In an earlier blog, I wrote how the BBC / PBS series Downton Abbey featured interesting storylines concerning estate planning. Recently, I watched the Grand Budapest Hotel. In this film, estate planning features prominently in the storyline.
The offbeat film, set in central Europe in the early 20th century, stars Saoirse Ronan, Ralph Fiennes, Bill Murray, and Jude Law, with appearances by several other familiar faces. Gustav H., the concierge at a legendary hotel in the Alps, is quite popular with older wealthy women who seek him out for special services. One of these women, “Madame D.” is murdered, leaving a will which had been amended 635 times since her husband’s death. The whirlwind ensues when there is a classic “reading of the will” scene, in which Gustav is revealed as the beneficiary of a valuable painting, Boy with an Apple. Of course, the widow’s heirs are not pleased with this turn of events and begin scheming to eliminate the bequest, or Gustav himself. I will spare you further details (because you can read them in a multitude of reviews and I do not wish to provide any spoilers). I encourage you to see the film.
Grand Budapest Hotel demonstrates that surprise is rarely, if ever, a good thing in estate planning. If Madame D. had shared her plans with beneficiaries, it is likely she would not have been murdered.
The film also demonstrates the ridiculousness of multiple amendments. While I have never seen a client with 635 amendments, there are some attorneys who draft amendment after amendment for substantive changes. A new will or restatement of the trust is much preferable to a codicil or amendment when multiple substantive changes are made, especially on several occasions. This eliminates confusion. Otherwise, trying to figure out how the provisions of the multiple documents interconnect can be like putting together a jigsaw puzzle. I have encountered situations with more than a dozen amendments. In order to determine how the provisions interrelated, I made spare copies of all the documents and then cut out the various amended provisions from subsequent amendments and paste them where they belonged on the spare original “template” document. I never thought that determining dispositive provisions could be like an arts and crafts project!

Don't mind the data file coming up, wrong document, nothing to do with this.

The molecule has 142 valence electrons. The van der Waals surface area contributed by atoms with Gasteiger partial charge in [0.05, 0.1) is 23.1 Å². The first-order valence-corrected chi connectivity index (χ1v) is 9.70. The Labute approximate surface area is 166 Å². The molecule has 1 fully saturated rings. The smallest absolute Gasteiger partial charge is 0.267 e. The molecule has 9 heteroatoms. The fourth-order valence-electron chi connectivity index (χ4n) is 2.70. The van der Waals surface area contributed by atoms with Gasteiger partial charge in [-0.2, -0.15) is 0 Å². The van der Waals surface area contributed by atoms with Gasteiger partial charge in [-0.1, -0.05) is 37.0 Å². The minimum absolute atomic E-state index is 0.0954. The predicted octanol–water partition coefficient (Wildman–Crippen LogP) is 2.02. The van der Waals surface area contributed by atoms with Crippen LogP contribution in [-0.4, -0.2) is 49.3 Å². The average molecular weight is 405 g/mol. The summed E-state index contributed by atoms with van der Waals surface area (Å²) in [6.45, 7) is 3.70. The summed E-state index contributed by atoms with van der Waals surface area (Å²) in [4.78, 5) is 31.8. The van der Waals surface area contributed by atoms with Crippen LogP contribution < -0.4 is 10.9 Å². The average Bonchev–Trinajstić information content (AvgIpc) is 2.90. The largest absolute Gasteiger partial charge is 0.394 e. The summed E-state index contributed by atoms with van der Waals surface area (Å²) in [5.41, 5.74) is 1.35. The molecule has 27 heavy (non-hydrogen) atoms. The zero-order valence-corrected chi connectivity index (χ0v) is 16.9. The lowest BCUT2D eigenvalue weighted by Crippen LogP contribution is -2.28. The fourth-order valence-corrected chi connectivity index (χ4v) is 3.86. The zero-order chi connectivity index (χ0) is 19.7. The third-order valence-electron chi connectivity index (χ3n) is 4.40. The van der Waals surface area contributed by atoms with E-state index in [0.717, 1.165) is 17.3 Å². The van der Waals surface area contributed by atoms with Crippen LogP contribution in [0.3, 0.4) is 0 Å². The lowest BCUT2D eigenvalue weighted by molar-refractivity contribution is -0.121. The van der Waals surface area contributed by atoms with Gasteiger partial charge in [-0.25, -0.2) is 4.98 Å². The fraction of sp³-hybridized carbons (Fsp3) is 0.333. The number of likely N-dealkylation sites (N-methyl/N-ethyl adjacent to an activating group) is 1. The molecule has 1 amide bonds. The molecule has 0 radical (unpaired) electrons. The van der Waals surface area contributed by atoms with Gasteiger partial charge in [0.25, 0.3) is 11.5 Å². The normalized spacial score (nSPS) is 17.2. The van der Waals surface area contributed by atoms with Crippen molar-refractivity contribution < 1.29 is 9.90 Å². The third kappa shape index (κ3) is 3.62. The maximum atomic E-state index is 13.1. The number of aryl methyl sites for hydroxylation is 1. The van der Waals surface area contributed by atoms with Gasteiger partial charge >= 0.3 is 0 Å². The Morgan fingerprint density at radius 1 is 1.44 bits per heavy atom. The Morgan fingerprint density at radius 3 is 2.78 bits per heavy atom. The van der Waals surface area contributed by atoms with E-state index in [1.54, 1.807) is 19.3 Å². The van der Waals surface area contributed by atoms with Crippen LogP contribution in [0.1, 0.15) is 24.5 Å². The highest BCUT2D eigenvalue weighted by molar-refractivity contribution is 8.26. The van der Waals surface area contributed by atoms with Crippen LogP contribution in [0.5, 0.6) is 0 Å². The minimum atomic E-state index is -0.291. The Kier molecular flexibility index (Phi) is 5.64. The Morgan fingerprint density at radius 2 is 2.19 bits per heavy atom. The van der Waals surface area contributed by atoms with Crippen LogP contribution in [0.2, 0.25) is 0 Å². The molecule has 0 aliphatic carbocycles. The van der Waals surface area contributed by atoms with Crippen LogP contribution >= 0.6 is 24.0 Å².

A new will or restatement of trust is a simple solution that is as elegant as Madame D. and avoids the necessity for the arts and crafts project. The Grand Budapest Hotel is a delightful farce with an intriguing estate planning twist.
Stephen C. Hartnett, J.D., LL.M.
Associate Director of Education
American Academy of Estate Planning Attorneys, Inc.
9444 Balboa Avenue, Suite 300
San Diego, California 92123
Phone: (800) 846-1555
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